Japan Geoscience Union Meeting 2016

Presentation information

International Session (Poster)

Symbol S (Solid Earth Sciences) » S-MP Mineralogy & Petrology

[S-MP14] Supercontinents and Crustal Evolution

Tue. May 24, 2016 5:15 PM - 6:30 PM Poster Hall (International Exhibition Hall HALL6)

Convener:*Madhusoodhan Satish-Kumar(Department of Geology, Faculty of Science, Niigata University), Yasuhito Osanai(Division of Evolution of Earth Environments, Faculty of Social and Cultural Studies, Kyushu University), Grantham Grantham(Geology Department, University of Johannesburg, South Africa.), Krishnan Sajeev(Centre for Earth Sciences, Indian Institute of Science), Tomokazu Hokada(National Institute of Polar Research)

5:15 PM - 6:30 PM

[SMP14-P03] Depositional ages for metacarbonate rocks from the Highland Complex, Sri Lanka

*Momoko Shirakawa1, Madhusoodhan Satish-Kumar2, Sanjeewa P.K. Malaviarachchi3 (1.Graduate School of Science and Technology, Niigata University, Japan, 2.Department of Geology, Faculty of Science, Niigata University, Japan, 3.Department of Geology, Faculty of Science, University of Peradeniya, Peradeniya, Sri Lanka)

Keywords:metacarbonate rocks, Sri Lanka, Chemostratigraphy

Sri Lanka is an integral part of the Late Proterozoic to Early Cambrian collision zone of the so-called East African-Antarctic Orogen (EAAO) that includes Mozambique, Madagascar, southern India and the Dronning Maud Land in East Antarctica. The Mozambique Ocean is supposed to have existed between the different continents between East and West Gondwana, before its final amalgamation. The carbonate rocks in the EAAO are considered to have chemically deposited. Therefore, these rocks are ideal for obtaining the geochemical information of the Mozambique Ocean. The 540-600 Ma metasedimentary rocks in the Highland Complex (HC) is the only unit in Sri Lankan basement containing metacarbonate rocks. In this study, we attempt to apply the strontium (Sr) isotope chemostratigraphy to estimate the sedimentation age of the Highland Complex. In order to estimate the depositional age, it is necessary to consider the influence on carbonate rocks by metamorphism. For example, the oxygen isotope records fluid-rock interaction, while carbon isotopes alter with lithification or rare earth element + yttrium pattern changes by the contamination with the mixing of continental rocks. In addition, it is necessary to consider the effect of radioactive decay of rubidium to strontium. Thus in this study, taking advantage of the characteristics of metacarbonate rocks, samples that were least influenced by alteration were selected by chemical screening. For this purpose oxygen and carbon isotopic composition and trace and rare earth element pattern and Sr isotope ratio were used. δ18O and δ13C values of the samples range between 19 to 25 ‰ and -2.0 to 1.5 ‰. The results indicate that they preserve the primary depositional marine chemical composition. REE + yttrium patterns had oceanic characteristics as well. However, the Sr initial ratios have regional differences, 86Sr/84S (850 Ma) values ranges from 0.70431 to 0.70711. These values when correlated with the late Proterozoic Sr isotope chemostratigraphic curve of Halverson et al. (2010) suggest the depositional age in between 900 to 660 Ma.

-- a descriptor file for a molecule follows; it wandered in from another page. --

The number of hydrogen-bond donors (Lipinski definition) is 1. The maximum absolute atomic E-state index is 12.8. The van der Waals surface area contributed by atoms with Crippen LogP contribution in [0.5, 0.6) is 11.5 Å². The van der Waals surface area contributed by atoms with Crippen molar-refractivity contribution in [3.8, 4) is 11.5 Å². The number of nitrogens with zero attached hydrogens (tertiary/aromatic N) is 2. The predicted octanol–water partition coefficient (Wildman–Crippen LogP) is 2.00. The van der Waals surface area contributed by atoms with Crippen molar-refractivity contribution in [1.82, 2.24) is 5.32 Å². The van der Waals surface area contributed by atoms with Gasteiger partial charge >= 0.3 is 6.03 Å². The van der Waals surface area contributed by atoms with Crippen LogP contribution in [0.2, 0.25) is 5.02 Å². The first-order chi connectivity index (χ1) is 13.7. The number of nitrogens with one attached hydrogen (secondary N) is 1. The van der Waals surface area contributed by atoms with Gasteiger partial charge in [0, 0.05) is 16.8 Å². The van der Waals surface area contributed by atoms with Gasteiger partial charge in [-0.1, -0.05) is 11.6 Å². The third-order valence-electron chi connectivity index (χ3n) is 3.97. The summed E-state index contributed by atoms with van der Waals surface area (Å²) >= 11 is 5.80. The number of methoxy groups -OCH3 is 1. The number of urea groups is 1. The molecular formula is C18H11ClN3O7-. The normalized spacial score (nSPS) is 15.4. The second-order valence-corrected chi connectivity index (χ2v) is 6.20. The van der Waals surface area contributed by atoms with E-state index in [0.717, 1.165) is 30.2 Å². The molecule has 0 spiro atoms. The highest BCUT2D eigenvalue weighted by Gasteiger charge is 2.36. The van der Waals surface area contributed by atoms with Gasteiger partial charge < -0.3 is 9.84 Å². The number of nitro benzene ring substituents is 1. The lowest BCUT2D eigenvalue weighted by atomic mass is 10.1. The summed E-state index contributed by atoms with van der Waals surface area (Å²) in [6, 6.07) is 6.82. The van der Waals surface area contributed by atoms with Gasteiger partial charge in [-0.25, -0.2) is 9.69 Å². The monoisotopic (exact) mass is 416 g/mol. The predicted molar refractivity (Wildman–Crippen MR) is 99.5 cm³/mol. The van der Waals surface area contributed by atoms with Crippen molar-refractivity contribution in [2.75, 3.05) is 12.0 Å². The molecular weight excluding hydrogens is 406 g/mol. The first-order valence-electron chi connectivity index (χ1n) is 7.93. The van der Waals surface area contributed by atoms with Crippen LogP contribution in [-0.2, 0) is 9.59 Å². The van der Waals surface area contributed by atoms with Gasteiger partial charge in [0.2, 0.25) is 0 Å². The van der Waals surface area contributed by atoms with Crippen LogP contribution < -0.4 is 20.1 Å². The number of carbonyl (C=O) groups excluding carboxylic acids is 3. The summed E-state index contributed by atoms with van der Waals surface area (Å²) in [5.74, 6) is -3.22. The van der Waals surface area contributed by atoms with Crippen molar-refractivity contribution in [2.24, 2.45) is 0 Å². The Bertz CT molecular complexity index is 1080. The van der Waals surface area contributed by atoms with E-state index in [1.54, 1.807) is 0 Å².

The depositional ages are consistent with the inference from the youngest detrital ages of 834±12Ma and 722±14Ma for zircons in the metapelitic rocks, though there is considerable regional differences. Our estimate of the depositional age are also comparable with the depositional age of metacarbonate rocks from the Sør Rondane Mountains (SRM), East Antarctica (880-850Ma and 820-790Ma; Otsuji et al., 2013), and those of Mozambique belt (890-860Ma; Melezhik et al., 2008). The results indicate that the carbonate sedimentation in the Mozambique Ocean persisted extensively from southeastern Africa to east Antarctica, through southern India and Sri Lanka during the late-Tonian to early-Cryogenian periods. The result also places important constraints on the temporal and spatial extent of the Mozambique Ocean, which may lead to the understanding of the processes and timing of Gondwana formation. Further detailed analytical studies are being carried out, to understand the reliability and regional extent of depositional ages for the metacarbonate rocks in the Highland Complex, Sri Lanka.
References; Dharmapriya et al. (2015), Precam. Res. 771, 311-333.,Halverson et al. (2010), Precam. Res.182, 337–350.,Melezhik et al. (2008), Precam. Res. 162, 540–558.,Otsuji et al. (2013), Precam. Res. 243, 257-278.